Nob Hill Nature Park to hold planting party in November
Nob Hill Nature Park in St. Helens will soon be getting a facelift thanks to a $500 grant from the Portland Garden Club.
The money will purchase native plants from Sauvie Island Natives. Money will also help out with screening to keep deer away.
Nob Hill Nature Park is a picturesque 7-acre oak woodland overlooking the Columbia River and Multnomah Channel. The Friends of Nob Hill Nature Park have been doing restoration there since 2004.
Park steward Caroline Skinner is happy to receive help from the Sauvie Island business, which — as its name would suggest — specializes in native plants.
Nursery proprietor Jane Hartline is "a longtime park supporter," Skinner noted, "and knows it well. So we are glad to have her help with plant selection."
There is a need to plant new vegetation at the park. Skinner said a lot of native plants are tough and hardy, and "that's what we need."
Skinner recalled when she and Howard Blumenthal visited Nob Hill for the first time.
"We just fell in love with the place when we stumbled upon it and realized that it needed some help. It had been badly overgrown with invasive plants, including English Ivy and blackberry," Skinner said.
Skinner noted another invasive visitor to the park: orchard grass.
"Also, perhaps one of the worst, is a recent arrival called shining geranium," she said. "It's just incredibly invasive."
Looking ahead, Skinner said. "As far as shrubs, we're getting tall mahonia and vine maple — it's a beautiful shrub. There's a shrub called ocean spray that's quite drought-hardy, once established."
Skinner continued, "In some wet areas, we're getting something called red twig dogwood. That's very common all over Columbia County."
Recalling her history with the park, Skinner said, "Howard Blumenthal and I are co-founders of the park and stewards. Back in 2004, we got permission from the city to do a cleanup. We've been holding twice-yearly work parties ever since then."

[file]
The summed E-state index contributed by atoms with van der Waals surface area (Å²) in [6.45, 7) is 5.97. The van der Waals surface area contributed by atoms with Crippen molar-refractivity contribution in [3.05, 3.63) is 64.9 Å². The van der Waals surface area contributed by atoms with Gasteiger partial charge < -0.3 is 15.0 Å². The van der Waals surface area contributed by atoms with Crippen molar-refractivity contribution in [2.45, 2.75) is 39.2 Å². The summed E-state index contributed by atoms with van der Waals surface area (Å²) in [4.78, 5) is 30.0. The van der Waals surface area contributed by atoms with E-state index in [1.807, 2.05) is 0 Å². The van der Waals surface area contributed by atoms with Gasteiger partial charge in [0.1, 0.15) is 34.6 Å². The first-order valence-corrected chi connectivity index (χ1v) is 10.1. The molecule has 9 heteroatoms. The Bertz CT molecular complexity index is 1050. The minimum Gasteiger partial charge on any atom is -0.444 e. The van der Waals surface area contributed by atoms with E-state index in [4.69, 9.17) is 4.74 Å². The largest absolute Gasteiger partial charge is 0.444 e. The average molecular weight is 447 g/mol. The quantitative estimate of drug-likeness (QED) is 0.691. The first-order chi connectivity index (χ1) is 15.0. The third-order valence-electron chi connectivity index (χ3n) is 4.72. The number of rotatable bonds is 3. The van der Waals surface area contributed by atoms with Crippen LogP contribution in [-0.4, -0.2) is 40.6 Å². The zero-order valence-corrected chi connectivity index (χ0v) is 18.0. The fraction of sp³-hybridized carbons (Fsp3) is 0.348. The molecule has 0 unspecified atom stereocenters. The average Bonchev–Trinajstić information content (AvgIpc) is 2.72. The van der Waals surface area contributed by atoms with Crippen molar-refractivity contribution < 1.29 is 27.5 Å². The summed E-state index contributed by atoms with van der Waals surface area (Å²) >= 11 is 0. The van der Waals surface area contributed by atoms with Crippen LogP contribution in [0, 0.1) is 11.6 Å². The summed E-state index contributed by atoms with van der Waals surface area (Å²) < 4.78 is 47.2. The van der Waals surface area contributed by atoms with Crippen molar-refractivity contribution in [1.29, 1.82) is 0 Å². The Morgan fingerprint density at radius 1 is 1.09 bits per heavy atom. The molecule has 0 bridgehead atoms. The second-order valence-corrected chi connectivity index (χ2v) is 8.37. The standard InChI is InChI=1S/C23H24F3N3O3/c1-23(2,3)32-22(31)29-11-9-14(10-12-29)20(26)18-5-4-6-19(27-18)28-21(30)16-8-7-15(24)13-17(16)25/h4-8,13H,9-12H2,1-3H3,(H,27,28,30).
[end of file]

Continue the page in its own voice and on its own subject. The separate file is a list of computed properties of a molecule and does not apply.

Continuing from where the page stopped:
Of course, Skinner and Blumenthal are out at Nob Hill much more often than that.
"As stewards, Howard and I are there every other weekend or so," said Skinner. "We pick up trash, we pull weeds, we keep an eye on the park in case there's been any minor vandalism."
A work party is scheduled from 1 to 4 p.m. Saturday, Nov. 7, to get the new vegetation planted.
Because of November's unpredictable weather, participants are asked to bring rain gear.
"We're asking our guests, if they can, (to) please bring your own shovel and gloves," Skinner added.
If you are interested, come to the park entrance at 1 p.m. Nov. 7, across the street from the city's wastewater treatment plant, located at 451 Plymouth St. in St. Helens. Masks and social distancing will be required.
The work party will be held rain or shine.
"There's easy parking," Skinner said. "We meet and introduce ourselves. We're going to plant four different areas along the trail. About three areas are in the park. The fourth area is actually on the Fifth Street right of way."
She added, "There's plenty of work to do, and volunteers are welcome."
Skinner calls the planting party a family-friendly event: "It's very flexible and easy-going."
As for clothing, she said, "You're likely to get muddy, so we highly recommend long pants, long sleeves — bring rain gear that can get muddy."
Skinner added, "We just want to re-establish a natural ecosystem and make it be a safe haven for birds and wildlife. We're letting the existing native plants be our guide for selecting others that we'll add in."
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